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The valley Hall effect in MoS2 transistors

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Science  27 Jun 2014:
Vol. 344, Issue 6191, pp. 1489-1492
DOI: 10.1126/science.1250140

Using the valleys in monolayer MoS2

The electronic structure of the two-dimensional material MoS2 has two distinct “valleys” of energy that may help to carry information in future electronic devices. Mak et al. observed the so-called valley Hall effect in a monolayer of MoS2. The electrons from different valleys moved in opposite directions across the sample, with one valley being overrepresented with respect to the other. The scientists achieved this by shining circularly polarized light on the material, which created an imbalance in the population of the two valleys. The findings may enable practical applications in the newly formed field of valleytronics.

Science, this issue p. 1489

Abstract

Electrons in two-dimensional crystals with a honeycomb lattice structure possess a valley degree of freedom (DOF) in addition to charge and spin. These systems are predicted to exhibit an anomalous Hall effect whose sign depends on the valley index. Here, we report the observation of this so-called valley Hall effect (VHE). Monolayer MoS2 transistors are illuminated with circularly polarized light, which preferentially excites electrons into a specific valley, causing a finite anomalous Hall voltage whose sign is controlled by the helicity of the light. No anomalous Hall effect is observed in bilayer devices, which have crystal inversion symmetry. Our observation of the VHE opens up new possibilities for using the valley DOF as an information carrier in next-generation electronics and optoelectronics.

The charge and spin degrees of freedom (DOF) of electrons are at the heart of modern electronics. They form the basis for a wide range of applications, such as transistors, photodetectors, and magnetic memory devices. Electrons in two-dimensional (2D) crystals that have a honeycomb lattice structure possess an extra valley DOF (1) in addition to charge and spin. This new DOF has the potential to be used as an information carrier in next-generation electronics (26) and optoelectronics (7). Valley-dependent electronics and optoelectronics based on semimetallic graphene, a representative 2D crystal, have been theoretically proposed (25), but the presence of inversion symmetry in the crystal structure of pristine graphene makes both optical and electrical control of the valley DOF difficult.

In contrast, monolayer molybdenum disulfide (MoS2), a 2D direct band gap semiconductor (8, 9) that possesses a staggered honeycomb lattice structure, is inversion asymmetric. Its fundamental direct energy gaps are located at the K and K′ valleys of the Brillouin zone (Fig. 1A). Because of the broken inversion symmetry in its crystal structure, electrons in the two valleys experience effective magnetic fields [proportional to the Berry curvature, Embedded Image (4)] with equal magnitudes but opposite signs (Fig. 1A). Such a magnetic field not only defines the optical selection rules (6) that allow optical pumping of valley-polarized carriers by circularly polarized photons (1014), it also generates an anomalous velocity for the charge carriers (6, 15). Namely, when the semiconductor channel is biased, electrons from different valleys experience opposite Lorentz-like forces and so move in opposite directions perpendicular to the drift current, which is a phenomenon called the valley Hall effect (VHE) (46, 16). The VHE originates from the coupling of the valley DOF to the orbital motion of the electrons (4, 10). This is closely analogous to the spin Hall effect (SHE) (1721) with the spin-polarized electrons replaced by valley-polarized carriers.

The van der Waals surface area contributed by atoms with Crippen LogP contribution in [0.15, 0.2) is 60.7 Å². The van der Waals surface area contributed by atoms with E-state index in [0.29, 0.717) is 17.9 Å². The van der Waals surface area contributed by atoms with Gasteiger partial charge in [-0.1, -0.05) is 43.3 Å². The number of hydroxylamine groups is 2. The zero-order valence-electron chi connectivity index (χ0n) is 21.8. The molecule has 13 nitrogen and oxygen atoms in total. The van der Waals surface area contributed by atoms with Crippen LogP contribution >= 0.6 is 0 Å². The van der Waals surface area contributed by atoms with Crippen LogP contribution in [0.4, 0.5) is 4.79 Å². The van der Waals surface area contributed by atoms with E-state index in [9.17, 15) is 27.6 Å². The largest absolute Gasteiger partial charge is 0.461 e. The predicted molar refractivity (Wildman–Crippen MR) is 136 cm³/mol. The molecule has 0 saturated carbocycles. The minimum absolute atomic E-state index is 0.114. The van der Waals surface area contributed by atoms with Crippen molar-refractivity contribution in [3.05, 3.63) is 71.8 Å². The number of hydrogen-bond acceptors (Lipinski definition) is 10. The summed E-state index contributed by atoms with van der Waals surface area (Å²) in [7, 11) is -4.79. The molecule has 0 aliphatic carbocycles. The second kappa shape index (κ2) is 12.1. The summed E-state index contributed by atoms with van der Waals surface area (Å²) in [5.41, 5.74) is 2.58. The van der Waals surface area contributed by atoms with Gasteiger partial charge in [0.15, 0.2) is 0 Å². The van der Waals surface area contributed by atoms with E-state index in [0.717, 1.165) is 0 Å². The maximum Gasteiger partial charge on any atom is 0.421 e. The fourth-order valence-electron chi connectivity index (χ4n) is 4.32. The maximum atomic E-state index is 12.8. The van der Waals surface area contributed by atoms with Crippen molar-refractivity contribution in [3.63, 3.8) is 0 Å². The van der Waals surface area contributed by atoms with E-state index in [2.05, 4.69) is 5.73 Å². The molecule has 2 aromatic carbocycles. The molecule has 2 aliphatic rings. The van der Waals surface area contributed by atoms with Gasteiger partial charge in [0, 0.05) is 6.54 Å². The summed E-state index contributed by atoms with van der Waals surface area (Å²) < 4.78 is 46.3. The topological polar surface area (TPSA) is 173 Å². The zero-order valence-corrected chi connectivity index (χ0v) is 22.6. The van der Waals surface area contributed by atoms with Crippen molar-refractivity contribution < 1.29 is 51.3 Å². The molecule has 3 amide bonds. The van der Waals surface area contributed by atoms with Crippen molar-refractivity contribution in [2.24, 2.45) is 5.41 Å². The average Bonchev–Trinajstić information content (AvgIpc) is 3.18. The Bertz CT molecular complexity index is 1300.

Fig. 1 Monolayer MoS2 Hall bar device.

(A) Schematics of the valley-dependent optical selection rules and the electrons at the K and K′ valleys that possess opposite Berry curvatures Embedded Image. The orange arrows represent the clockwise and counterclockwise hopping motions of the K and K′ electrons. (B) Schematic of a photoinduced AHE driven by a net valley polarization (left) and an image of the Hall bar device (right). In the schematic, the intrinsic plus side-jump contribution as predicted by Eq. 1 is shown. (C) Two-point (dashed line, Vx = 0.5 V) and four-point (solid line) conductivities of the device as a function of back gate voltage Vg. (Inset) Source-drain bias (Vx) dependence of the current along the longitudinal channel (Ix) at different back gate voltages Vg. (D) The change in conductivity Δσxx as a function of incident photon energy E under laser illumination. The arrow indicates the excitation energy used in most of the measurements in this paper, E ≈ 1.9 eV. (Inset) Source-drain bias (Vx) dependence of the photocurrent (ΔIx) at different incident laser intensities P (Vg = 0 V).